As far as investing, we're talking about a not so huge difference between lease payment and finance payment.

Maybe you lease for $620 / month but you can finance for $770 / month, so it's only $150 difference. You own the equity and after three years you've only got two years til you own the car, versus with lease, you continue to extend $620 / month and never have a sell-able asset (whether depreciating or not).

Almost every smart financial person I know says the traditional purchase is the wiser choice over leasing. Exceptions are when it's a business purchase or in rare cases where the lease deals are just ridiculously good.

Most people I know that lease choose to do so for one of the following reasons:
1. Want new cars often and don't want to hassle with selling it themselves

2. They have limited cash flow and want to maximize their payment, getting them the best car they can afford for a fixed payment (short sighted investment planning)

3. They saw some TV commercial and it sounded so cheap

90+% of the people I know that lease have no idea how the lease works, and many times they're getting absolutely trolled by the dealer. Trapped by the "what payment would you like and we'll make it happen."

SOLD - 2016 Acura MDX (Graphite Luster) - SH-AWD, Advance
2016 Volvo XC90 R-Design (Passion Red) - Polestar, Convenience, 4C Air Suspension, Bowers & Wilkins, CarPlay
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I lease Acuras and, I too, have been able to trade out of the leases early and have equity to boot. I have not tried to do this, yet, with a gen 3 MDX. Yes, residuals have been consistent. Did you try multiple Acura dealers for trade? Maybe this particular dealer was not interested?

As to the Pathfinder, how do you like the CVT? I drove it and was not a fan.

Side note: A huge benefit of leasing is that you, the customer, is protected against CARFAX dings that would show on the report. Accidents, etc., that show on CARFAX are not held against the customer at lease turn in. The leasing company absorbs the loss..as long as the car is repaired properly. It happened to my sister-in-law's Accord that her hubby wrecked and had repaired. Though the dealer did not want it in trade, she dropped the keys on a lease turn in and walked away from the negative equity because CARFAX showed the car was in a wreck.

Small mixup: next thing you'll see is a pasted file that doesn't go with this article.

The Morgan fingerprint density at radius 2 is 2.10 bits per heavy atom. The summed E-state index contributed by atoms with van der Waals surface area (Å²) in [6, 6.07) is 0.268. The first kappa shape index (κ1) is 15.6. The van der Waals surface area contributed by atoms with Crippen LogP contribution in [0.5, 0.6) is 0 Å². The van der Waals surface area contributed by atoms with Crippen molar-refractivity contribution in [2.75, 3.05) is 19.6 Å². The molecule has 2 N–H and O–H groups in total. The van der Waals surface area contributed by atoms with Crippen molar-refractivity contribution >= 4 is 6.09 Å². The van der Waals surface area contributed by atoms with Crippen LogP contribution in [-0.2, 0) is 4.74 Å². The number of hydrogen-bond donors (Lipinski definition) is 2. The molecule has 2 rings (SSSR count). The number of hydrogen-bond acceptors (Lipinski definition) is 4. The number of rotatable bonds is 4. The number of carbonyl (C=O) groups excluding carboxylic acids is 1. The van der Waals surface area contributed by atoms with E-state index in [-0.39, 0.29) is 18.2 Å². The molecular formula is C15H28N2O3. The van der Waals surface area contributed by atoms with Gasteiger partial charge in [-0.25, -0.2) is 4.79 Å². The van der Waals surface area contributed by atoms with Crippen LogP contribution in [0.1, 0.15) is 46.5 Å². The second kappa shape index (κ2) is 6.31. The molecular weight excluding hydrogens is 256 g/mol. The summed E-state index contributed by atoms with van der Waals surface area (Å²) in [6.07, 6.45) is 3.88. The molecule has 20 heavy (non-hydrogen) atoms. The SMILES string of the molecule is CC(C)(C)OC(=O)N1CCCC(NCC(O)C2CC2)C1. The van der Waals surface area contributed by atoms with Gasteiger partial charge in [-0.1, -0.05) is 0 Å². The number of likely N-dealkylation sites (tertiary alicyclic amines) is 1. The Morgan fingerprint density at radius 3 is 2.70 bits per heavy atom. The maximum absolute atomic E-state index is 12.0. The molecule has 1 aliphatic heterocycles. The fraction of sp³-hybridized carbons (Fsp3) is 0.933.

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Originally Posted by BrianV View Post
It's not quite that simple. I've found I can regularly get better interest rates from my credit union than the money factor offered by the auto maker's finance arm. The exception is cars that are oversupplied and there are huge incentives on, but even December 2016 MDX has the most aggressive MF from Acura at .00060, I can still beat that on my own financing.

Also, in Texas (and some other states), when you trade-in a car, you get the value of the trade against the purchase price as a tax incentive. E.G. If you buy a $50K car and trade-in a $30K car, you only pay sales tax on $20K. Unfortunately, in Texas when you lease a car, you have to pay taxes on the entire car value and not the rental/lease portion, so this raises payments significantly.

As far as investing, we're talking about a not so huge difference between lease payment and finance payment.

Maybe you lease for $620 / month but you can finance for $770 / month, so it's only $150 difference. You own the equity and after three years you've only got two years til you own the car, versus with lease, you continue to extend $620 / month and never have a sell-able asset (whether depreciating or not).

Almost every smart financial person I know says the traditional purchase is the wiser choice over leasing. Exceptions are when it's a business purchase or in rare cases where the lease deals are just ridiculously good.

Most people I know that lease choose to do so for one of the following reasons:
1. Want new cars often and don't want to hassle with selling it themselves

2. They have limited cash flow and want to maximize their payment, getting them the best car they can afford for a fixed payment (short sighted investment planning)

3. They saw some TV commercial and it sounded so cheap